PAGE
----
The "duty to retreat" rule has an exception, known as the "castle doctrine," which espouses that one is not required to retreat from one's residence, or one's "castle," before using deadly force in self-defense, so long as the deadly force is necessary to prevent death or great bodily harm. Id. Florida courts have defined the castle doctrine as a privilege one enjoys in one's own dwelling place. The Florida Supreme Court has said:

when one is violently assaulted in his own house or immediately surrounding premises, he is not obliged to retreat but may stand his ground and use such force as prudence and caution would dictate as necessary to avoid death or great bodily harm. When in his home he has "retreated to the wall." ... [A] man is under no duty to retreat when attacked in his own home. His home is his ultimate sanctuary.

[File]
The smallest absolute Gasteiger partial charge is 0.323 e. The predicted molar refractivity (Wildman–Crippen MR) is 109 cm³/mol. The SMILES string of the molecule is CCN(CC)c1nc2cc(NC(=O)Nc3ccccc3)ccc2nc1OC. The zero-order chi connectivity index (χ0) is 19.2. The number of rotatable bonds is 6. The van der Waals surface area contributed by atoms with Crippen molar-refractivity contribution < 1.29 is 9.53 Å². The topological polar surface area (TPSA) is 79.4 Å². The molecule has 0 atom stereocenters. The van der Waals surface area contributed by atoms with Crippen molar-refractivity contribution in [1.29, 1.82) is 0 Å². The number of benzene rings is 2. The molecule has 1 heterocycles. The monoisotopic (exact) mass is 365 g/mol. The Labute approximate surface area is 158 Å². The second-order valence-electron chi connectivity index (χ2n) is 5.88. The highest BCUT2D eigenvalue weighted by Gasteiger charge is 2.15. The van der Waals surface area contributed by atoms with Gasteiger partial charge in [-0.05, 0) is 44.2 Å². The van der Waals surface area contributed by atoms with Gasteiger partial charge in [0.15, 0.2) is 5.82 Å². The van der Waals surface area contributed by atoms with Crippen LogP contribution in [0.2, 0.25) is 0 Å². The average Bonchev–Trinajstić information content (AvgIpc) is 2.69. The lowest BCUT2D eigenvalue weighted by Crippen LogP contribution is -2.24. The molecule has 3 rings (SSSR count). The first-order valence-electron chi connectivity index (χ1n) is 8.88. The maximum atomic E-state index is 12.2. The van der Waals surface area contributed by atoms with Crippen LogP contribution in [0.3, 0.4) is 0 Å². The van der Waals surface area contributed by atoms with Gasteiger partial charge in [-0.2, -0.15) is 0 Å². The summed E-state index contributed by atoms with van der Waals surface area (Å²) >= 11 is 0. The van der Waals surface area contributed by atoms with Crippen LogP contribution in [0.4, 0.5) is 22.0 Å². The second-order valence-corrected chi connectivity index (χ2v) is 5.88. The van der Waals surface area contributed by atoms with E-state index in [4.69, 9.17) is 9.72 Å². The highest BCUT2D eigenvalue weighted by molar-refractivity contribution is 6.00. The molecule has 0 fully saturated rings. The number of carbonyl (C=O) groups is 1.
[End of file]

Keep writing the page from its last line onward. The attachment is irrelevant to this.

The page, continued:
Id. at 1050 (quoting Hedges v. State, 172 So.2d 824, 827 (Fla.1965)). See also Alday v. State, 57 So.2d 333, 333 (Fla.1952)

("The law authorizes one whose home is assaulted without lawful authority to use such force as is necessary to repel the assailant."); Russell v. State, 61 Fla. 50, 54 So. 360, 361 (1911) ("One attacked in his home need not retreat, and he may use all necessary force to eject the intruder, whom he may kill in doing it, if this extreme measure appears unavoidable."); but see Williamson v. State, 101 Fla. 1219, 133 So. 109, 110 (1931)(denying castle doctrine protection to defendant for homicide committed in residence from which defendant had moved). The castle doctrine privilege of non-retreat is "equally available to all those lawfully residing in the premises, provided, of course, that the use of deadly force was necessary to prevent death or great bodily harm." Weiand, 732 So.2d at 1057.

We have further extended the "castle...

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4 cases
  • State v. Curry
    • United States
    • South Carolina Supreme Court
    • December 4, 2013
    ...agree with other courts that have found such a broad extension would encourage the use of deadly force. See, e.g., State v. James, 867 So.2d 414, 417 (Fla.Dist.Ct.App.2003) (stating an overly broad extension of the castle doctrine would vitiate the retreat rule.... “[G]ranting castle doctri......